Hundreds have died with Covid in Shanghai, many of them unvaccinated elderly people.

Pfizer sees high demand for Covid-19 pill as profits jump

Pfizer executives said Tuesday they are confident of strong demand for the company's Covid-19 antiviral treatment amid easing pandemic rules as the big drugmaker reported another round of strong earnings.

The US pharmaceutical giant, reporting surging first-quarter profits based on a big jump in revenues from its Covid-19 vaccine, said its Paxlovid treatment for the virus would be a valuable means for governments to limit the severity of outbreaks as they ease social distancing and masking rules.

Pfizer Chief Executive Albert Bourla said the company is seeing "very strong signs of increasing demand for Paxlovid as it remains one of the best tools we have."

Citing rising vaccine fatigue, Bourla said the company is also focused on a Covid-19 vaccine booster that provides immunity for a year.

"People are tired of the repeated booster, so it is extremely important to come to a vaccine that could be a yearly vaccine," Bourla told analysts on a conference call, adding that while the company has made progress on this front, "it's not technically easy to achieve."

"There's a tremendous pressure across the world to get our lives back," Bourla said of the social and political impetus to ease pandemic rules. "As a result of these things it's very clear that we will have waves" of Covid-19 infections.

- 'Rebound' risk -

The US drugmaker reported first-quarter profits of $7.9 billion, up 61 percent, based on a 77 percent surge in revenues to $25.7 billion.

Pfizer lowered its full-year adjusted profits by 10 cents to $6.25 to $6.45 a share, due in part to currency movements.

But the company confirmed its full-year revenue forecast of about $100 billion, which is an approximately 23 percent increase on the 2021 level. More than half the revenues are expected to come from the Covid-19 vaccine and therapeutic.

Pfizer, which has shipped some 3.4 billion doses of vaccine to 179 countries, has won regulatory approval for its shot in most age groups, but continues to study its use in children younger than five.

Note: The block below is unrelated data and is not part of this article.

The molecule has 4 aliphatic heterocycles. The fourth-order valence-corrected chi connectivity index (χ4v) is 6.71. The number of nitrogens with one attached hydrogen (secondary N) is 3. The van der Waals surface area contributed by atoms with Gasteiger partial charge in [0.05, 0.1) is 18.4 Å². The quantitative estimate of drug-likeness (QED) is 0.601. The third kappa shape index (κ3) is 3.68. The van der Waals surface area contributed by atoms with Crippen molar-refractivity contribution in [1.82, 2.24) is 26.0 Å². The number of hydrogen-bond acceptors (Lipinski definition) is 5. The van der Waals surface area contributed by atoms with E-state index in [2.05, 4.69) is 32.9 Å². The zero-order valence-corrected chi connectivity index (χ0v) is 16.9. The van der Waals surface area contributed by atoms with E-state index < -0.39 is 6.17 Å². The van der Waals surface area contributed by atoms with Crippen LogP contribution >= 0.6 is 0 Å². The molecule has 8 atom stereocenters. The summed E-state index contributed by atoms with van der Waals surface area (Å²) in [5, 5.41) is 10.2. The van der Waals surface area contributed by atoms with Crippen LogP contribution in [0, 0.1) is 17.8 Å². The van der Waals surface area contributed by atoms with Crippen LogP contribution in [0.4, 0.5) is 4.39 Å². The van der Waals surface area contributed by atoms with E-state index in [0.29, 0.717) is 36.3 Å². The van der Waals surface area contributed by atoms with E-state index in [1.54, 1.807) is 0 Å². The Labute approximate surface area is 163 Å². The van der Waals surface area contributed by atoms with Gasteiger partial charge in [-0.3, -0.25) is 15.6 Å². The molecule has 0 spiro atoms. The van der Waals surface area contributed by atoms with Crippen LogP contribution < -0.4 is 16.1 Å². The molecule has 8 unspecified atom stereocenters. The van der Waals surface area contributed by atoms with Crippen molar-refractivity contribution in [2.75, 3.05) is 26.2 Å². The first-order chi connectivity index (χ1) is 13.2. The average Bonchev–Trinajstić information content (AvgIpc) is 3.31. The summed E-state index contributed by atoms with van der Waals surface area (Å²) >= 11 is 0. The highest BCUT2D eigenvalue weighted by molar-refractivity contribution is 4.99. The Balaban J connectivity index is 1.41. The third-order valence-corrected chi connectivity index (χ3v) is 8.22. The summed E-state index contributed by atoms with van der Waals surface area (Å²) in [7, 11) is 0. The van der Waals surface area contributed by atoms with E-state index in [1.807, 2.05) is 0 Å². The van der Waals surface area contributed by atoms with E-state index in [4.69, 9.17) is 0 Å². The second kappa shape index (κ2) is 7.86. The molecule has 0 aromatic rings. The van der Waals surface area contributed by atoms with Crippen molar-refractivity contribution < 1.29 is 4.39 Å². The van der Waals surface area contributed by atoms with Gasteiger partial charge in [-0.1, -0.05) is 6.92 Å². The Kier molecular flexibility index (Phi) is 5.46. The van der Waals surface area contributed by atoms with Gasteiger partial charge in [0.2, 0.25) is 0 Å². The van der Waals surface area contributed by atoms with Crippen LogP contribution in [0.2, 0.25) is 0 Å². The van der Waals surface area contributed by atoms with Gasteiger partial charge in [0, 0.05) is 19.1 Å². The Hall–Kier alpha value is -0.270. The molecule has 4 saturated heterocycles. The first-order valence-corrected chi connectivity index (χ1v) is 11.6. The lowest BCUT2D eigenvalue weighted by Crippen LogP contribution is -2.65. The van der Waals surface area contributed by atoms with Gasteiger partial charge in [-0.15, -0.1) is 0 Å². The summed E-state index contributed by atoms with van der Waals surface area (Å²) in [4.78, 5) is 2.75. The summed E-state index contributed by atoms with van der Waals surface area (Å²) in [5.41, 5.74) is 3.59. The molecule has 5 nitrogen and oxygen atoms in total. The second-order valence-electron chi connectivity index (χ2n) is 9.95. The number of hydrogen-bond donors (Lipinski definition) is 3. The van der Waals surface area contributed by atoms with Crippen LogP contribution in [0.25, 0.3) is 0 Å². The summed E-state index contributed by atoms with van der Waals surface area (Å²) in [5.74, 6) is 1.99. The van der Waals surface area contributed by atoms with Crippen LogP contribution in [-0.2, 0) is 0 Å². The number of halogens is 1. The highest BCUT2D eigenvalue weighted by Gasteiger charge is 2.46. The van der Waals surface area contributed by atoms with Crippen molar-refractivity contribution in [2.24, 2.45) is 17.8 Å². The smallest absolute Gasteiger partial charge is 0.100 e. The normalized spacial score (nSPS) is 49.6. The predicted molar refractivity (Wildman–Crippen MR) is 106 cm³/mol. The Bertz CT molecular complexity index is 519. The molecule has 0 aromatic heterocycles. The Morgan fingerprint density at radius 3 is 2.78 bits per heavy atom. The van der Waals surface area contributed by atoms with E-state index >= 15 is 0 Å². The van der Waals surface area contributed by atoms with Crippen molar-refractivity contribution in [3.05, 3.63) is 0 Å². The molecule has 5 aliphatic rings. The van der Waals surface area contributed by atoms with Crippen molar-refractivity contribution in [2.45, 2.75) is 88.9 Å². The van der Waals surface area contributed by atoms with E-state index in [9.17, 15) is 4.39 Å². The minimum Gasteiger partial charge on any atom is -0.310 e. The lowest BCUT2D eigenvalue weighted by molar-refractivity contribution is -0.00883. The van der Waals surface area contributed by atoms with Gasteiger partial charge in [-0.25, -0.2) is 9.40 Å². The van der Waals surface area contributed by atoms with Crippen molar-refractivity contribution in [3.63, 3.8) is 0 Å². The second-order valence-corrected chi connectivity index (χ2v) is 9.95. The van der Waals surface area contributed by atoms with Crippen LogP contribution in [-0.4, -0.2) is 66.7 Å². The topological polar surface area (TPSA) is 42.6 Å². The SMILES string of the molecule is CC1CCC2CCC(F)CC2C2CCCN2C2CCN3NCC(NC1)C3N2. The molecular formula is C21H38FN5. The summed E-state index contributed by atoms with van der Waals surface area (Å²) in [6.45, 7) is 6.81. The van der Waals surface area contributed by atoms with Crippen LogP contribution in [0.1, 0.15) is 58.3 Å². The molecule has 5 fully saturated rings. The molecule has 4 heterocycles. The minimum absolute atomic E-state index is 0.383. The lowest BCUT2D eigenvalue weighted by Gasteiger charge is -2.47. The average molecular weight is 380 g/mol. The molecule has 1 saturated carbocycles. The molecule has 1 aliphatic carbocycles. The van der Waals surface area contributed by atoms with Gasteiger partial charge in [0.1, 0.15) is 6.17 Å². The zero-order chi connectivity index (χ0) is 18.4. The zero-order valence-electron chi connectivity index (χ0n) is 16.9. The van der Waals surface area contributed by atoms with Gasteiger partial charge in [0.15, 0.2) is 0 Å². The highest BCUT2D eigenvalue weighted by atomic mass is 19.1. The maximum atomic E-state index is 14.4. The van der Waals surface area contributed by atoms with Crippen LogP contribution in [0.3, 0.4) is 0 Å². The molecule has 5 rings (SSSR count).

In the first quarter, Paxlovid took in $1.5 billion in global sales. But Pfizer expects 2022 sales of the medicine of $22 billion as it ramps up production and distribution.

The company expects to produce 120 million courses of the Paxlovid oral pills in 2022, with distribution programs scaling up in the United States and other markets.

The treatment has received emergency or conditional approval in 40 countries so far, the company said.

"What we are seeing is... there is demand for this product," said Pfizer biopharmaceuticals group president Angela Hwang, citing the removal of mask mandates as a factor in spreading cases. 

"What we're also seeing is that we don't have any inventory on hand," Hwang said. "Every dose that we produce is being shipped out."

Pfizer executives said they were researching "rebound" Covid-19 cases in which some patients who took Paxlovid have reported renewed symptoms. 

But company officials said the data thus far suggests that the amount of cases is small and may have to do with unusual patient characteristics rather than the drug itself. 

The World Health Organization last month "strongly recommended" the antiviral pill Paxlovid for patients with milder forms of the disease who were still at a high risk of hospitalization. 

But WHO said it was "extremely concerned" that low- and middle-income countries would be "pushed to the end of the queue" amid tight global supplies.

Shares of Pfizer rose 2.0 percent Tuesday to $49.29.

With inputs from AFP.